This article was originally published on TalkPoverty.org.
In February, leaked documents revealed that the Trump administration is preparing new rules that would effectively end the United States’ family-based immigration system. If implemented, the regulation would prevent low-income and working-class immigrants from entering the country by denying legal status to immigrants considered “likely” to become a so-called “public charge.”
Currently, immigration officials can only consider the use of cash assistance, such as Temporary Assistance for Needy Families — a program that serves very few people — in determining whether someone is likely to become a “public charge.” But under Trump’s new rules, immigrants could be barred from legal status for turning to a whole range of public programs that millions of families rely on, including Head Start, the Supplemental Nutrition Assistance Program (SNAP), nutrition assistance for Women Infants and Children (WIC), housing assistance, home heating assistance — even the Children’s Health Insurance Program and subsidies under the Affordable Care Act.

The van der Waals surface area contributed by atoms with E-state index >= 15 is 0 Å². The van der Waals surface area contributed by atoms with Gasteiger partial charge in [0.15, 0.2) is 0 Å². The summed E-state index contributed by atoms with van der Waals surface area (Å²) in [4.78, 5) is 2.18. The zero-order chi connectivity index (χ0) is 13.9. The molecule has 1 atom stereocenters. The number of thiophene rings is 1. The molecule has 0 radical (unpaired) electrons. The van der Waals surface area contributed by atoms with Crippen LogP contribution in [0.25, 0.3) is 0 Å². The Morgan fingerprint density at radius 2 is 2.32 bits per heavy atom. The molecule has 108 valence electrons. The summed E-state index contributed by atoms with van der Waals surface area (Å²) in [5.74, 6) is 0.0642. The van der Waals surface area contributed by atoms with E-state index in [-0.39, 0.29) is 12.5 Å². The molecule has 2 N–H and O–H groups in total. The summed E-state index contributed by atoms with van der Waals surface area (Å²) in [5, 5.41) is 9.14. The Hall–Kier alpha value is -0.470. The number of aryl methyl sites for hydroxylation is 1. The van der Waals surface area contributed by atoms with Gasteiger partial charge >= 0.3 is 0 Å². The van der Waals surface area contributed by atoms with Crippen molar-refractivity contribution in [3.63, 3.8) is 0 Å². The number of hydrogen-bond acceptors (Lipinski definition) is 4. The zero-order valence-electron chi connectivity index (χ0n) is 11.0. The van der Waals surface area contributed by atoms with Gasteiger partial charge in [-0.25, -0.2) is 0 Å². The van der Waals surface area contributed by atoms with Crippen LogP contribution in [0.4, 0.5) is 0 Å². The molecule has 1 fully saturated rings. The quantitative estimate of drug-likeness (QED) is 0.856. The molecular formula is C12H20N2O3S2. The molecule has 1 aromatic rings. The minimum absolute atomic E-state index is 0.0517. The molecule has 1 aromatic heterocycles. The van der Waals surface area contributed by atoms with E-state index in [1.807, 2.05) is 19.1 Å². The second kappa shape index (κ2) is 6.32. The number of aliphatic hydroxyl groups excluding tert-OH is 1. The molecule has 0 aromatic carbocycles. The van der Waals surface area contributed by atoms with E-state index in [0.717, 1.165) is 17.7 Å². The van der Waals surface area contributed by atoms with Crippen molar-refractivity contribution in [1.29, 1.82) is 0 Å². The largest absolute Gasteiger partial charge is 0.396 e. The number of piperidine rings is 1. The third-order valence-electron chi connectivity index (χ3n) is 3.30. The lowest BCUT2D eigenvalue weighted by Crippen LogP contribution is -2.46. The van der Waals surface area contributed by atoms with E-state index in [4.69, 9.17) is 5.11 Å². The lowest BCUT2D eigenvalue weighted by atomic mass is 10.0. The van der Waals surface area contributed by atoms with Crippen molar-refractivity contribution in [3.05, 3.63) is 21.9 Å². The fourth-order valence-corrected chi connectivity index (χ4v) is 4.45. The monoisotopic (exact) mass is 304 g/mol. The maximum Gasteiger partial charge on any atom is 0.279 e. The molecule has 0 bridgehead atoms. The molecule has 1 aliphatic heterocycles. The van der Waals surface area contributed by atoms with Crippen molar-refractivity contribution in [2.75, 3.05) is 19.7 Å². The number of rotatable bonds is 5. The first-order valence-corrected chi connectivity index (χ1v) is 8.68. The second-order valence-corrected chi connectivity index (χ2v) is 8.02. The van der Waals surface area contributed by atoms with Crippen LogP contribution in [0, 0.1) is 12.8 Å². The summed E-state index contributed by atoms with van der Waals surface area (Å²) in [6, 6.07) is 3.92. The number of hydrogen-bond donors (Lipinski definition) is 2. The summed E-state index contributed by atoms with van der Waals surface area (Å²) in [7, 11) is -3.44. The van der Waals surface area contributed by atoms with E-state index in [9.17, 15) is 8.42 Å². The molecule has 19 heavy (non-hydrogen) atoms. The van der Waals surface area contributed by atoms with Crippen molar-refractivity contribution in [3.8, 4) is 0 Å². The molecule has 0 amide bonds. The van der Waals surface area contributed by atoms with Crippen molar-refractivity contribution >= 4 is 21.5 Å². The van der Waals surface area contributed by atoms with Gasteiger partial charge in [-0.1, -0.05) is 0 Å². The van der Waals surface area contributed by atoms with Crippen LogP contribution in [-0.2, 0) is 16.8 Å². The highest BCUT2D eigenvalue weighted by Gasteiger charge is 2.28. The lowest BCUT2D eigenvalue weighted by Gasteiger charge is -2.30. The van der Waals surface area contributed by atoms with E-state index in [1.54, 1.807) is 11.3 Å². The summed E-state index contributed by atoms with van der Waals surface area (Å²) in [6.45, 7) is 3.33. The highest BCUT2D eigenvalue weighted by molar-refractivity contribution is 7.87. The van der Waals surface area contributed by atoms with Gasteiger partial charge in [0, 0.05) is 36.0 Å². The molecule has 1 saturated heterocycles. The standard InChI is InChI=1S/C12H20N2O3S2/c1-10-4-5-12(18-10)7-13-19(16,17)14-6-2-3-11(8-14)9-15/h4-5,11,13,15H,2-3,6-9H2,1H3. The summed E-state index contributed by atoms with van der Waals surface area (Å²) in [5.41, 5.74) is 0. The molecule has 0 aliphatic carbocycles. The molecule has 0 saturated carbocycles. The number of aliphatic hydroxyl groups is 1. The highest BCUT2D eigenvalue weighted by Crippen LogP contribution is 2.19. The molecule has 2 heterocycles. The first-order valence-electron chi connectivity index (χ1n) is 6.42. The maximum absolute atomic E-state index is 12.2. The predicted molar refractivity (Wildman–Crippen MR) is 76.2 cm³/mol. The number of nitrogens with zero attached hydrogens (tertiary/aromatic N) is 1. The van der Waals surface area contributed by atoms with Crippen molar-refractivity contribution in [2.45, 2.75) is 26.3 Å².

To understand what this new policy will mean for immigrant families if it goes into effect, I spoke with Shawn Fremstad, a senior fellow at the Center for American Progress, and Hidetaka Hirota, professor of history at the City College of New York and author of Expelling the Poor, which examines the United States’ long history of keeping out immigrants who come from poverty.
Rebecca Vallas: What is the Trump administration considering in this moment, and what do we know about the rules they’re working on from the leaks?
Shawn Fremstad: So, as we all know, this is not a very pro-immigrant administration. Just this week they’ve taken out the “nation of immigrants” language from the actual motto of the United States Citizenship and Immigration Services (USCIS), what used to…